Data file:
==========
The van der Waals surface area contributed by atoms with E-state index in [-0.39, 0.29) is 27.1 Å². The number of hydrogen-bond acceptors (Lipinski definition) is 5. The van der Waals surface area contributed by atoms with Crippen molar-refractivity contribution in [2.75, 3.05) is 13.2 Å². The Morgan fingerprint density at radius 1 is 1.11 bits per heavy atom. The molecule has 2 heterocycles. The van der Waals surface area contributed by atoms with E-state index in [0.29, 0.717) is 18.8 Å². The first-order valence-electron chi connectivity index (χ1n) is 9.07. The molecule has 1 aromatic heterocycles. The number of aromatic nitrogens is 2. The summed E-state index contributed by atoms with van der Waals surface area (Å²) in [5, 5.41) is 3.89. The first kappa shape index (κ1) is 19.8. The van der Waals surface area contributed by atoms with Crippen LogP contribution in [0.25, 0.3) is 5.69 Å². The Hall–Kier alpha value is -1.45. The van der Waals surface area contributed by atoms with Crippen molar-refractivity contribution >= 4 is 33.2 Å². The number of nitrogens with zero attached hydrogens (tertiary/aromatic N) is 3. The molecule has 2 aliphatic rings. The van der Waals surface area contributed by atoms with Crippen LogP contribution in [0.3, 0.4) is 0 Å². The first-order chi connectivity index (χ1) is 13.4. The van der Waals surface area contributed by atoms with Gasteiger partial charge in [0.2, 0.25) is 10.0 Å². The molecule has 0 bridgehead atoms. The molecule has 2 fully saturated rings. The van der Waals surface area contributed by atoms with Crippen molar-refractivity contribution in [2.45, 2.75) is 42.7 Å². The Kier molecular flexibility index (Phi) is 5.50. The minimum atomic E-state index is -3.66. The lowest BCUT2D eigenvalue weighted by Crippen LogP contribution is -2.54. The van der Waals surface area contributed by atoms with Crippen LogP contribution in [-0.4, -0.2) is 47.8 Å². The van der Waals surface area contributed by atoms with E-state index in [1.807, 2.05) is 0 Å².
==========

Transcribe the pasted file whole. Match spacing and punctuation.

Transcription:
The van der Waals surface area contributed by atoms with E-state index in [-0.39, 0.29) is 27.1 Å². The number of hydrogen-bond acceptors (Lipinski definition) is 5. The van der Waals surface area contributed by atoms with Crippen molar-refractivity contribution in [2.75, 3.05) is 13.2 Å². The Morgan fingerprint density at radius 1 is 1.11 bits per heavy atom. The molecule has 2 heterocycles. The van der Waals surface area contributed by atoms with E-state index in [0.29, 0.717) is 18.8 Å². The first-order valence-electron chi connectivity index (χ1n) is 9.07. The molecule has 1 aromatic heterocycles. The number of aromatic nitrogens is 2. The summed E-state index contributed by atoms with van der Waals surface area (Å²) in [5, 5.41) is 3.89. The first kappa shape index (κ1) is 19.8. The van der Waals surface area contributed by atoms with Crippen LogP contribution in [0.25, 0.3) is 5.69 Å². The Hall–Kier alpha value is -1.45. The van der Waals surface area contributed by atoms with Crippen molar-refractivity contribution >= 4 is 33.2 Å². The number of nitrogens with zero attached hydrogens (tertiary/aromatic N) is 3. The molecule has 2 aliphatic rings. The van der Waals surface area contributed by atoms with Crippen LogP contribution in [0.3, 0.4) is 0 Å². The first-order chi connectivity index (χ1) is 13.4. The van der Waals surface area contributed by atoms with Gasteiger partial charge in [0.2, 0.25) is 10.0 Å². The molecule has 0 bridgehead atoms. The molecule has 2 fully saturated rings. The van der Waals surface area contributed by atoms with Crippen molar-refractivity contribution in [2.45, 2.75) is 42.7 Å². The Kier molecular flexibility index (Phi) is 5.50. The minimum atomic E-state index is -3.66. The lowest BCUT2D eigenvalue weighted by Crippen LogP contribution is -2.54. The van der Waals surface area contributed by atoms with Crippen LogP contribution in [-0.4, -0.2) is 47.8 Å². The van der Waals surface area contributed by atoms with E-state index in [1.807, 2.05) is 0 Å².